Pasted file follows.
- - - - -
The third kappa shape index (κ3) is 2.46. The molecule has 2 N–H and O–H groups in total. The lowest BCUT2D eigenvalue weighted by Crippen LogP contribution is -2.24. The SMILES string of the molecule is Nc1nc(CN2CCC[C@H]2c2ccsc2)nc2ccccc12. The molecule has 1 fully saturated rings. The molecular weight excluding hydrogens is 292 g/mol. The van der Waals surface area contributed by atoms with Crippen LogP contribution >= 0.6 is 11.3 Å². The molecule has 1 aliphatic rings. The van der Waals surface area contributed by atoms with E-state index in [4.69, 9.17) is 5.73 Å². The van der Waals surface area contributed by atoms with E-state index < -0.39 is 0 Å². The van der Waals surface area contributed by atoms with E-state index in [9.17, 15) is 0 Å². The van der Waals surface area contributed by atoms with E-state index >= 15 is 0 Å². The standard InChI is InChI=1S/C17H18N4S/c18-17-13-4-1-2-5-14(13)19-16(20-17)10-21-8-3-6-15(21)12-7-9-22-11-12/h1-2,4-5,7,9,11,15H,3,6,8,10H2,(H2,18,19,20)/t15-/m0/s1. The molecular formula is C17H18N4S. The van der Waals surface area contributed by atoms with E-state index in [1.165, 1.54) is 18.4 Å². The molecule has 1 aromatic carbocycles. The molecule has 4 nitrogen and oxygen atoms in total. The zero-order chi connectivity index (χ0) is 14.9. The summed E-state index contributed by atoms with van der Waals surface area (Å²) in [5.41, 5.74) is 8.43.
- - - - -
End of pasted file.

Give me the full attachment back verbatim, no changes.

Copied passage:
The third kappa shape index (κ3) is 2.46. The molecule has 2 N–H and O–H groups in total. The lowest BCUT2D eigenvalue weighted by Crippen LogP contribution is -2.24. The SMILES string of the molecule is Nc1nc(CN2CCC[C@H]2c2ccsc2)nc2ccccc12. The molecule has 1 fully saturated rings. The molecular weight excluding hydrogens is 292 g/mol. The van der Waals surface area contributed by atoms with Crippen LogP contribution >= 0.6 is 11.3 Å². The molecule has 1 aliphatic rings. The van der Waals surface area contributed by atoms with E-state index in [4.69, 9.17) is 5.73 Å². The van der Waals surface area contributed by atoms with E-state index < -0.39 is 0 Å². The van der Waals surface area contributed by atoms with E-state index in [9.17, 15) is 0 Å². The van der Waals surface area contributed by atoms with E-state index >= 15 is 0 Å². The standard InChI is InChI=1S/C17H18N4S/c18-17-13-4-1-2-5-14(13)19-16(20-17)10-21-8-3-6-15(21)12-7-9-22-11-12/h1-2,4-5,7,9,11,15H,3,6,8,10H2,(H2,18,19,20)/t15-/m0/s1. The molecular formula is C17H18N4S. The van der Waals surface area contributed by atoms with E-state index in [1.165, 1.54) is 18.4 Å². The molecule has 1 aromatic carbocycles. The molecule has 4 nitrogen and oxygen atoms in total. The zero-order chi connectivity index (χ0) is 14.9. The summed E-state index contributed by atoms with van der Waals surface area (Å²) in [5.41, 5.74) is 8.43.